Scaling leadership by Letting Go
I was recently talking to an entrepreneur worried about the stage of development of his company.
His huge sense of responsibility in sitting in the driver’s seat of the company led him to invest lots of time and energy in becoming an increasingly effective decision maker, innovation driver, team leader to hit increasingly ambitious targets.
Yet, he somehow felt he was now reaching his plateau and he was not able to go any further.
Very understandably, he was leveraging strengths that had been his keys to success up to know. His high drive, deep technical knowledge, business acumen, decisiveness, ability to cut through complexity have helped him to build a strong company and become a successful entrepreneur. But these same skills didn’t seem to be helpful in going further.
And why is it? Research shows that, after a certain point, in order to multiply the impact of their own talent, leaders need to do so together with and through others, thus developing other people's talents.
In their book Scaling Leadership¹, Robert J. Anderson and William A. Adams state: “Scale can only be achieved by developing capacity and capability in others. Effective leaders develop other leaders”, and when they are not able or willing to do so, they become a bottleneck and a limiting growth factor.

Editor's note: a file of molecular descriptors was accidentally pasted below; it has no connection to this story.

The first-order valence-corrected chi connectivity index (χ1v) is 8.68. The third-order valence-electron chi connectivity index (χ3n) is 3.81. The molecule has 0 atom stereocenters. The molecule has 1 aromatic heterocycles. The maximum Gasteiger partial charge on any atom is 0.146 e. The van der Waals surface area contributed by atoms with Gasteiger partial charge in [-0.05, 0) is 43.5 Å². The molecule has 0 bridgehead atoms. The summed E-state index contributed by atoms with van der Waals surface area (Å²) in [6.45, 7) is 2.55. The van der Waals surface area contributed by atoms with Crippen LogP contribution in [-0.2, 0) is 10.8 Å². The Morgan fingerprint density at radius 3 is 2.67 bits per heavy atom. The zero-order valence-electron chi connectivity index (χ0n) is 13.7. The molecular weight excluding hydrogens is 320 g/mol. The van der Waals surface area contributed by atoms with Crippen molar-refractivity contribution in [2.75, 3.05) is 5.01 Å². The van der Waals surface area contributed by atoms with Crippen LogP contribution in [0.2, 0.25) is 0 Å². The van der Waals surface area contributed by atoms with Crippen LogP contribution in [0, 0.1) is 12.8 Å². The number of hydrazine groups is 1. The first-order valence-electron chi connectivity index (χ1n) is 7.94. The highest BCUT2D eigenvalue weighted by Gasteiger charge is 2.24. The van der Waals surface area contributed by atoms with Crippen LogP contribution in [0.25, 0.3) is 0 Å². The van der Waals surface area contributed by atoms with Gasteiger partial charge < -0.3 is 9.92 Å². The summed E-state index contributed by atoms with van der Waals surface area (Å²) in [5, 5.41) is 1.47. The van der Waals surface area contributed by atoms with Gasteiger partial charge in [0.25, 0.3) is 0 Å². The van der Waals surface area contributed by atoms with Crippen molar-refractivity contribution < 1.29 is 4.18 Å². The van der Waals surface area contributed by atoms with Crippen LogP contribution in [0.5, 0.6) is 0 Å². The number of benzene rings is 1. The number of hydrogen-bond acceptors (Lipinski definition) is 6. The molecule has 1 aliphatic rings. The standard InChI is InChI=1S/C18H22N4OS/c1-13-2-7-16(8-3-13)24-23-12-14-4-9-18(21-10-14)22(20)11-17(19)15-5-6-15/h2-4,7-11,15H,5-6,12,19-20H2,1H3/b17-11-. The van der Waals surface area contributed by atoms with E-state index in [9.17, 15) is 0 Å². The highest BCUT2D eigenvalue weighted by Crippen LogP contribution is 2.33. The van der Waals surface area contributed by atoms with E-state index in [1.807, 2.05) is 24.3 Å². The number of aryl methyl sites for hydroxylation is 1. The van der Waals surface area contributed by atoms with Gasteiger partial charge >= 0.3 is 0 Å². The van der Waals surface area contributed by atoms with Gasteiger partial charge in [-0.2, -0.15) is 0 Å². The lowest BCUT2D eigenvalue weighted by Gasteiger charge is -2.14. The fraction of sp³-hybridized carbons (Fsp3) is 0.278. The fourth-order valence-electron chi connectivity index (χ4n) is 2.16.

What differentiates truly exceptional leaders is the mastery of relational skills.
The research presented in the book highlights in fact that the Top liabilities of High-Reactive Leaders (who achieve low levels of leadership effectiveness overall) are around people skills: High-Reactive Leaders are for example described as having ineffective interaction styles, not being team players, micro-managing their teams…
Interestingly enough, these same dimensions are also the most endorsed skills for High-Creative leaders with high overall leadership effectiveness. Creative leaders are described as great team builders and people developers, caring, empowering, great listeners…
The most important lesson I am thus sharing with this entrepreneur, is that in order to scale his leadership, he might need to stop asking himself what he could do more or better of, and stop overplaying the strengths that brought him here. Instead, he should start asking himself what he could do less of and what he could actually let go, by letting other people take turns in sitting in the driver’s seat and giving them space to express their leadership. (on this topic, check out also my Blog “Letting go of old leadership habits- The trap of control”)
The journey he is starting is not for the faint hearted, it requires deep openness and vulnerability, but for anyone starting such a journey I leave you with a powerful quote from Scaling Leadership: “You have nothing to lose except your ego”
¹ Anderson, Robert J. and Adams, William A. (2019), Scaling Leadership: Building organizational capability and capacity to create outcomes that matter most. Wiley
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